Emilie Wanderer was the first female attorney to open her own practice in Las Vegas. Despite threats, she represented the National Association for the Advancement of Colored People (NAACP) in the 1950s. She was also the first woman to run for district court. Wanderer worked to protect the interests of children and promote equal rights.
Wanderer was born in Rhode Island and grew up in Boston. She attended Boston University and went on to Fordham University in New York for law school. She was forced to drop out of law school in 1931 because of the Great Depression. Nevertheless, she passed the New York bar in 1933. While working in New York, she helped establish the National Women's Bar Association.
In 1946, Wanderer moved to Las Vegas with her three children. She passed the Nevada bar in 1947 and began an active legal practice. In the 1950s, she represented the NAACP and held meetings with the group at her home despite threats from her white neighbors. She also ran for municipal court judge, but lost. She was an outspoken advocate for children and minorities.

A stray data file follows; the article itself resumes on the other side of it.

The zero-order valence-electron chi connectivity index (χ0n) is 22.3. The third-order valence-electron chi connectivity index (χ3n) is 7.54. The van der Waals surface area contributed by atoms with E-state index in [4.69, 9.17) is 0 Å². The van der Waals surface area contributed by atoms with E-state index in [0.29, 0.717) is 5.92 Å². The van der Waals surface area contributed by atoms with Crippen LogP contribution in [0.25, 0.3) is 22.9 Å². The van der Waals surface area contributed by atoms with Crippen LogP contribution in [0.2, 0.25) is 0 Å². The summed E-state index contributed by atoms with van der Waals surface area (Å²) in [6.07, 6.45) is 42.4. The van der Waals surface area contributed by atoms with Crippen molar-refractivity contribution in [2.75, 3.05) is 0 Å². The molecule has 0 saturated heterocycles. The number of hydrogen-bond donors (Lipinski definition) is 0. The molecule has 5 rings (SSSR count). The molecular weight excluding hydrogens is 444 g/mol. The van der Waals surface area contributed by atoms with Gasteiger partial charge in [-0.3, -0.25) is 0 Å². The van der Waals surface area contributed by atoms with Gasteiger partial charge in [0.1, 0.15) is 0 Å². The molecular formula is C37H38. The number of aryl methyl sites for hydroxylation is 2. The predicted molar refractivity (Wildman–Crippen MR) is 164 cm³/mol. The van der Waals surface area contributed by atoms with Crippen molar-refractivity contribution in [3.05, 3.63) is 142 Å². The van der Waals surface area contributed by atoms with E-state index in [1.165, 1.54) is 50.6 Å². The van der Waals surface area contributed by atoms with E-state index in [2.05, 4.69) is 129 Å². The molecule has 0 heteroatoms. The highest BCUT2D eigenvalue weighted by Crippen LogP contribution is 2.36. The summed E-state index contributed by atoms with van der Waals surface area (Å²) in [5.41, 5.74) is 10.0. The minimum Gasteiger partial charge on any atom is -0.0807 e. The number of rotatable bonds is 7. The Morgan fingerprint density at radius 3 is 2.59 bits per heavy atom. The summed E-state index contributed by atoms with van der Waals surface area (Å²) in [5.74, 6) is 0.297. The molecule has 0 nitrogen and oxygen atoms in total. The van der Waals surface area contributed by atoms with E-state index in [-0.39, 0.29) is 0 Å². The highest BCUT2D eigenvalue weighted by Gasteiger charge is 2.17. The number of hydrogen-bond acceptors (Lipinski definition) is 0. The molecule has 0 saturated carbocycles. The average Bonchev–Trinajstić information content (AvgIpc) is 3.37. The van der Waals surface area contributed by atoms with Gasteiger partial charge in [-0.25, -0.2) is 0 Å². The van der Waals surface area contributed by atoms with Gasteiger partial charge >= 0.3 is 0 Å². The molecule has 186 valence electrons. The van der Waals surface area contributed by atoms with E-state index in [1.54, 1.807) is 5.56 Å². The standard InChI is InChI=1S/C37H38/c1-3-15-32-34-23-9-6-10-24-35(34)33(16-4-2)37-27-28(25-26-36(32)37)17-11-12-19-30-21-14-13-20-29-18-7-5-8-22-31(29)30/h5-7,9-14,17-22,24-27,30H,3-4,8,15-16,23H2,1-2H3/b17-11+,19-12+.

Wanderer worked to establish a family court in Las Vegas and in 1971, the state legislature passed a bill to create the family court. Wanderer ran for district court hoping to serve as judge for the newly established family court in 1972. She was unsuccessful in her bid. Her son John joined her firm in 1974. Wanderer retired from law practice in 1981. She overcame sexism to become one of Las Vegas's longest serving attorneys. She donated funds for scholarships to the law school at UNLV. Wanderer died in 2005 at the age of 102.